Belfast Telegraph

'I've felt a real empathy for my criminal ancestor'

By Jeananne Craig

TV presenter Mariella Frostrup reveals why she’s happy to talk about her jailbird relative, but not about friend George Clooney.

There isn't much Mariella Frostrup won't talk about. She'll effuse about idyllic weekends spent in Somerset, share her love of ‘Yogalates' classes in the local village hall, and rail against “shocking” regulations preventing people sending books to prisoners, all in that famously husky voice.

But the mention of her close friend George Clooney's upcoming nuptials elicits a clipped response from the blonde broadcaster.

“I don't talk about Mr Clooney, or anyone else,” she says matter-of-factly. “It's just not what I do.”

Frostrup has, in fact, spoken and written about the A-list star her two kids call Uncle George before, but she may be feeling more protective than usual.

Our chat comes days after Clooney, who is engaged to lawyer Amal Alamuddin, issued a statement attacking a newspaper for suggesting his future mother-in-law disapproved of the union.

Frostrup (who has previously denied any romance with the Oscar-winner) can relate to his annoyance, having read mistruths about herself “hundreds of times”.

“The thing is, when people write about you personally, you do feel it comes with the territory (of being famous),” the 51-year-old says. “But when it starts affecting innocents around you ... I think that's when people get defensive.”

She breaks into laughter as she recalls: “I remember one charming headline about two decades ago, a classic, which said that I'd climbed to the top through the men I'd slept with.

“The funniest thing about it was, it then listed this really tragic list of slightly no-hoper boyfriends, who couldn't have got me out of the flat, let alone to the top of anything.”

The half-Scottish, half-Norwegian presenter was happy to let people pry into her past — or that of her ancestors, at least — for two-part ITV series Secrets From The Clink.

It sees Frostrup and other celebrities, including Strictly Come Dancing judge Len Goodman and comedian Johnny Vegas, learn about the crimes committed by their ancestors in the Victorian era, and the punishments they received.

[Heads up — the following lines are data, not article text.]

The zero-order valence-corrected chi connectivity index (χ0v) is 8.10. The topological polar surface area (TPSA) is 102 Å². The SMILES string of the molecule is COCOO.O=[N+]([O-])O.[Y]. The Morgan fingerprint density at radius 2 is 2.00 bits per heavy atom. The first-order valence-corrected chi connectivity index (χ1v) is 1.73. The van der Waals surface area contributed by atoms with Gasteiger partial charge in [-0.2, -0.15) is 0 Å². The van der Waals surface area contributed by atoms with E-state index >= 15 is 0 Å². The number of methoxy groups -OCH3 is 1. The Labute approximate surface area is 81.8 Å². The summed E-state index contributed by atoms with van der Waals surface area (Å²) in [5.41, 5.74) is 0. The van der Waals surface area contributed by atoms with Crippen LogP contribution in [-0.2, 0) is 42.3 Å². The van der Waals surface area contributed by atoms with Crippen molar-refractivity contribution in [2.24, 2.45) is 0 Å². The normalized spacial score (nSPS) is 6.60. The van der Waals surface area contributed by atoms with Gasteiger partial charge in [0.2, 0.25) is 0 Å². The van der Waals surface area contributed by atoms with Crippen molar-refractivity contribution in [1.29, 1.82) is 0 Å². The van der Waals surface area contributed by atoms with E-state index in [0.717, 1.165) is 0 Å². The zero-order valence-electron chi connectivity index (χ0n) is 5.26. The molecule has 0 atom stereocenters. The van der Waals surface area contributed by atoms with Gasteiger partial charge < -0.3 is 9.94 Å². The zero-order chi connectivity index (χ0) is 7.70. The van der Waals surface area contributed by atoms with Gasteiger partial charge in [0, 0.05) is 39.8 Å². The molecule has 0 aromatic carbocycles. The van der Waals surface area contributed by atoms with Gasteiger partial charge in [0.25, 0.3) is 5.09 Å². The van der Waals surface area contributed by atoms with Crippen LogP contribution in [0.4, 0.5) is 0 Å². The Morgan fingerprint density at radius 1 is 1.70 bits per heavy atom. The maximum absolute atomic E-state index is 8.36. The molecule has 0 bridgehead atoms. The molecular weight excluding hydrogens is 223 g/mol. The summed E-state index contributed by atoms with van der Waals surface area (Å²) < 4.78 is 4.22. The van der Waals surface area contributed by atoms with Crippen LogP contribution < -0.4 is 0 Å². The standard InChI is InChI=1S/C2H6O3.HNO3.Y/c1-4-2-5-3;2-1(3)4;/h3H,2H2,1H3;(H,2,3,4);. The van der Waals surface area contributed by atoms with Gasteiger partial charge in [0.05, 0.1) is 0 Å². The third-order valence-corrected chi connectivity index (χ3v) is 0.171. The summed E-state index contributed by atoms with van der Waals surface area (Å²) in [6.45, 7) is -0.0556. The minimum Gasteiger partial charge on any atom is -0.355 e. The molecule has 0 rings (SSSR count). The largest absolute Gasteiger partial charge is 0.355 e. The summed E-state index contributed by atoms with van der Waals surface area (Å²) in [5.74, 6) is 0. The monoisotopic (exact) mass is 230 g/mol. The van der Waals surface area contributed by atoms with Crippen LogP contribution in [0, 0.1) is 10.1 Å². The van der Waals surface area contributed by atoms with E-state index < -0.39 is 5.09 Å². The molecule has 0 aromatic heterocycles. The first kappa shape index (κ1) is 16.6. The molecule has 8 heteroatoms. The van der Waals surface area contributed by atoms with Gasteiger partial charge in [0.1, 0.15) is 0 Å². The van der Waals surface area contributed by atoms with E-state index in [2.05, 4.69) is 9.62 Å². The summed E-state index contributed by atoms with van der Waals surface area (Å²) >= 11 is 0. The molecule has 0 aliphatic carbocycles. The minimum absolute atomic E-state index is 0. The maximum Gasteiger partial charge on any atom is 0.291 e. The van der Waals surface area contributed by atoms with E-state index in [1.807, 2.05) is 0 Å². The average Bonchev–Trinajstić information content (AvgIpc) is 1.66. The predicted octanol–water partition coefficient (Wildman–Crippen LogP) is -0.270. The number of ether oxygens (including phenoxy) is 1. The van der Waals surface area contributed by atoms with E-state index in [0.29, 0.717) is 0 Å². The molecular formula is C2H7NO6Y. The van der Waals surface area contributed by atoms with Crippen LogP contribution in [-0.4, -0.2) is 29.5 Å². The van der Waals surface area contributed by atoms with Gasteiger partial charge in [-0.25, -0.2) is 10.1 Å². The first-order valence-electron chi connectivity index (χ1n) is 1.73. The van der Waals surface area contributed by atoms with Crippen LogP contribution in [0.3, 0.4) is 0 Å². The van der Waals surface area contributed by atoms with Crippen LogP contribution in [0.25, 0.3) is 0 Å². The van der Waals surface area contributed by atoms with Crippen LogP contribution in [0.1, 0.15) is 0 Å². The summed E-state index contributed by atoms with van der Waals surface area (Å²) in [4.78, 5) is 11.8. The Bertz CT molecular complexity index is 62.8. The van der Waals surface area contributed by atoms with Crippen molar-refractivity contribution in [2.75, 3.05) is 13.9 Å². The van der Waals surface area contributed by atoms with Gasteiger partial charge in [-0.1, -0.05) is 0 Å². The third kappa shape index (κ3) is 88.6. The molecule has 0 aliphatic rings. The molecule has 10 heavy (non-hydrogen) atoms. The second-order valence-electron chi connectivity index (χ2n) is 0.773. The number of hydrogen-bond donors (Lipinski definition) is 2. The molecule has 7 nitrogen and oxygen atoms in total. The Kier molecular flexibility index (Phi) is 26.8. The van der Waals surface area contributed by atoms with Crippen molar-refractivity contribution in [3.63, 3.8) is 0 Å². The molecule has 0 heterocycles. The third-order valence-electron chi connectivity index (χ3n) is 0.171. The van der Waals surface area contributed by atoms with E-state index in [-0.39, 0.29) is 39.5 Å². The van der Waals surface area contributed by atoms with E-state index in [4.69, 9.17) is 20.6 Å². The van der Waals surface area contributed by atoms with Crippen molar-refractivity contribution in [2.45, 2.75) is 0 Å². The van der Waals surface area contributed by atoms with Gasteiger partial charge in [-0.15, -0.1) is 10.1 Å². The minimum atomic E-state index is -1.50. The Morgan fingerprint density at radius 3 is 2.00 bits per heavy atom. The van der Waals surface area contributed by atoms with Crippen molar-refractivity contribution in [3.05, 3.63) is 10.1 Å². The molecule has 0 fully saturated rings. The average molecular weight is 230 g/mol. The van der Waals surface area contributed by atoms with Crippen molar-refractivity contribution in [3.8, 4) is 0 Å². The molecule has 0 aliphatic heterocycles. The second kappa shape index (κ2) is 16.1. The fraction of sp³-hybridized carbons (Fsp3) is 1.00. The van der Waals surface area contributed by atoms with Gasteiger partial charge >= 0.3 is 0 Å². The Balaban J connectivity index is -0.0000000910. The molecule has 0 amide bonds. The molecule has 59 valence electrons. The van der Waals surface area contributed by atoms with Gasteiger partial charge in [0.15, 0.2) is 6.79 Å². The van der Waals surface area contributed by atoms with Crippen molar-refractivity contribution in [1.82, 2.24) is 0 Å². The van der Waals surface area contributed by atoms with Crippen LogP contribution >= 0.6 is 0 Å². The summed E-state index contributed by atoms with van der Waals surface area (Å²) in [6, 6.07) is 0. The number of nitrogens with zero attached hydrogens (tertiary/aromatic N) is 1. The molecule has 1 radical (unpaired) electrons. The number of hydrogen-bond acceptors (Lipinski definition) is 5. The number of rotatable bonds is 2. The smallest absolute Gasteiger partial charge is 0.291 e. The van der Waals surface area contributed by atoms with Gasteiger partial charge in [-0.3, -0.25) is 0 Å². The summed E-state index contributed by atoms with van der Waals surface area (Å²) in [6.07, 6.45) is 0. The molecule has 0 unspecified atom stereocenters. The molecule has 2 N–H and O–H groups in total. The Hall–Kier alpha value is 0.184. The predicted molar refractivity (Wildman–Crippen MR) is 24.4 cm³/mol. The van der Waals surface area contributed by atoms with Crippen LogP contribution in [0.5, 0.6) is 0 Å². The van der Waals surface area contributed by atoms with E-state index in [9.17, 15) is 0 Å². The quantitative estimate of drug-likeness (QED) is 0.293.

We see Frostrup's surprise as she learns her maternal great-great-grandfather, William Martin Eckersley, was found guilty of fraud.

The stress of the ensuing court case caused Eckersley to suffer a stroke aged just 30, and he was left paralysed, bed-ridden and confined to a dingy cell in HMP Lancaster Castle.

While Frostrup appears upset on the show by the conditions her relative endured, she ultimately found his tale uplifting.

“On the programme, he looks like quite a tragic story, but what I loved about him is he's hilarious, a total chancer!” she says, revealing that some evidence suggests he may have played up his paralysis.

“He was a man who filled me with hope because he was one of those very resilient people — every time the world knocked him down, he'd bounce back up again.”

By the end of the process, Frostrup — who was born in Oslo and moved to Co Wicklow as a child — felt “a real empathy and affection” for Eckersley.

“I've been very guilty of favouring what I felt was the more exotic side of my heritage, which was the Norwegian side, and thinking that was the fascinating side, and really paying very little attention at all to my mother's side of the family,” she confesses.

“I thought, ‘This will be amusing, let's see where it goes'. But actually, by the end, I felt a real connection with him.

“I don't think I have his resilience at all, I'm sure that jail would have finished me off completely, having seen what it was like. But that sense of being able to reinvent yourself, being fast on your feet, is something I've inherited from him.”

Frostrup has enjoyed a varied career since she moved to London in her teens, working in public relations before moving into television as a presenter and film critic.

In addition to her BBC Radio 4 literary show Open Book, she also writes an agony aunt column for The Observer — although she admits her friends are “less enthusiastic” about coming to her for advice in real life. “I'm not sure that they like my hard justice approach,” she says with a smile. “I can be a little too brutally direct.”

Asked what role her voice — a heady mix of honey and gravel — has played in her success, she says: “It's sort of like asking (supermodel) Giselle what role her legs have played.

“Your voice is a biological part of you, you can't feel any credit or sense of satisfaction,” Frostrup continues. “I think it (my voice) is so recognisable that I do less lucrative things like voice-overs, rather than more. So in some ways, it could be a bit of a handicap.”

These days, Frostrup splits her time between London and Somerset, where she moved with lawyer husband Jason McCue and their children, Molly and Dan, last year.

“There's a real lushness to Somerset and that green lushness is very Irish. And also the sort of undulating land,” Frostrup purrs.

“I just love a little valley and a hill and a bit of ancient ground. Everywhere you look where we are in Somerset, it's all Roman forts and ancient bits of field and farmland. It's so beautiful.

“This week, I'm stuck in London until tomorrow morning,” she adds. “But normally I'm on the train on Thursday afternoon, willing the train to go faster as I sit there, almost using the weight of my body to push it forward.”

  • Secrets From The Clink is on ITV on Wednesday, at 9pm

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